Survive and Thrive in Hawaiʻi’s Back-to-School Groove

Keiki and their adults can ease into the new school year with these 5 helpful tips.

Photo credit: GETTY IMAGES

The start of the school year marks the end of smooth commutes on the H-1 and the beginning of early mornings and a new routine. Whether your kids are in high school or picking up a pencil for the first time, the transition from summer to school can bring up different feelings of worry and excitement for both parents and keiki.

Kids might associate going back to school with shopping trips to pick out new school supplies. Meanwhile, parents are just envisioning the extra-long receipt. Children might also be nervous about making new friends and having a different teacher, while parents are trying to coordinate busy afters-chool schedules around their jobs.

In Hawai‘i, we often have both parents who work. Therefore, time for the whole family to plan for the new school year may fall by the wayside. Local students will be filing into the classroom soon, with some starting as early as Aug. 5.

To ease those first-day jitters, we recommend five strategies to successfully launch into the new school year.

  1. Shop smart. School year prep should start right after the last school year ends. Go through your child’s supplies to find unused or gently used items you can repurpose for the next school year. Watch out for deals at CVS Longs or Fisher stores, or team up with other parents to buy in bulk. Shop with cash to keep your budget on track. Involve children to pick their supplies, but only to the extent that it won’t break the bank. It may be better to leave particularly choosy little ones at home to help with labeling instead.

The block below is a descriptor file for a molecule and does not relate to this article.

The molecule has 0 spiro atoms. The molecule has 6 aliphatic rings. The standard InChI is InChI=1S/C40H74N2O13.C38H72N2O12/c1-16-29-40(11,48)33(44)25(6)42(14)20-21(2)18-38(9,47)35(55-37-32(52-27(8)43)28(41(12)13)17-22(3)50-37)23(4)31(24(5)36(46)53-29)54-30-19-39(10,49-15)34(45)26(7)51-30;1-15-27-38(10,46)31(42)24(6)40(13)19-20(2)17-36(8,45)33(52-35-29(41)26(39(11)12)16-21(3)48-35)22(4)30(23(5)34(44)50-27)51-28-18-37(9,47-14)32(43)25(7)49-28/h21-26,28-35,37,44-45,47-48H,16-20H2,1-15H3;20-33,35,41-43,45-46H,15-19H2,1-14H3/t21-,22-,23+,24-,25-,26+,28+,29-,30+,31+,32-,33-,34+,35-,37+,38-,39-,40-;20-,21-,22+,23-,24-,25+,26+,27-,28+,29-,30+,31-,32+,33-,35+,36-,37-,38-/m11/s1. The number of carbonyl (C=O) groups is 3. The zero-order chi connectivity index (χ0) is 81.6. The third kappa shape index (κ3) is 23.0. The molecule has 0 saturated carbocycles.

2. Acknowledge feelings. Talk to your child about first day jitters. Ask questions on what they are most excited about and discuss any concerns they may have. Keep those questions going during the year, and if your child is talking negatively about school, make sure to explore feelings further. Try to problem solve by asking, situational questions like, “if that happens, what can you do?”
  3. Schedule downtime. Back to school often means back to homework and extracurriculars. Sometimes, neighborhood district parks offer low cost activities that help keiki burn off extra energy or develop new skills. Some kids may thrive going from hula, to soccer, to ʻukulele lessons, but other children may need more downtime and time to relax. Knowing your children and making sure they get enough rest is key.
  4. Start your back-to-school routine early. Getting the family back on school schedule a week before school actually starts will help everyone to adjust physically and mentally. Going to sleep early and waking up early can help everyone get on track so the kids aren’t tired or falling asleep during class.
  5. Get the route down. If your kids will be going to a new school, help to make their first day go smoothly by practicing the route to school or by taking a tour of the campus. Make sure to discuss bus and walking safety, too.

Cheryl Johnson is the program director for community teen programs at Parents And Children Together, a Hawaiʻi nonprofit providing social services and early childhood education to nurture the relationships that matter most for children and families. For more information, visit

Parents And Children Together is partnering with HONOLULU Family in a series of articles on creating safe and promising futures for Hawaii’s children and families.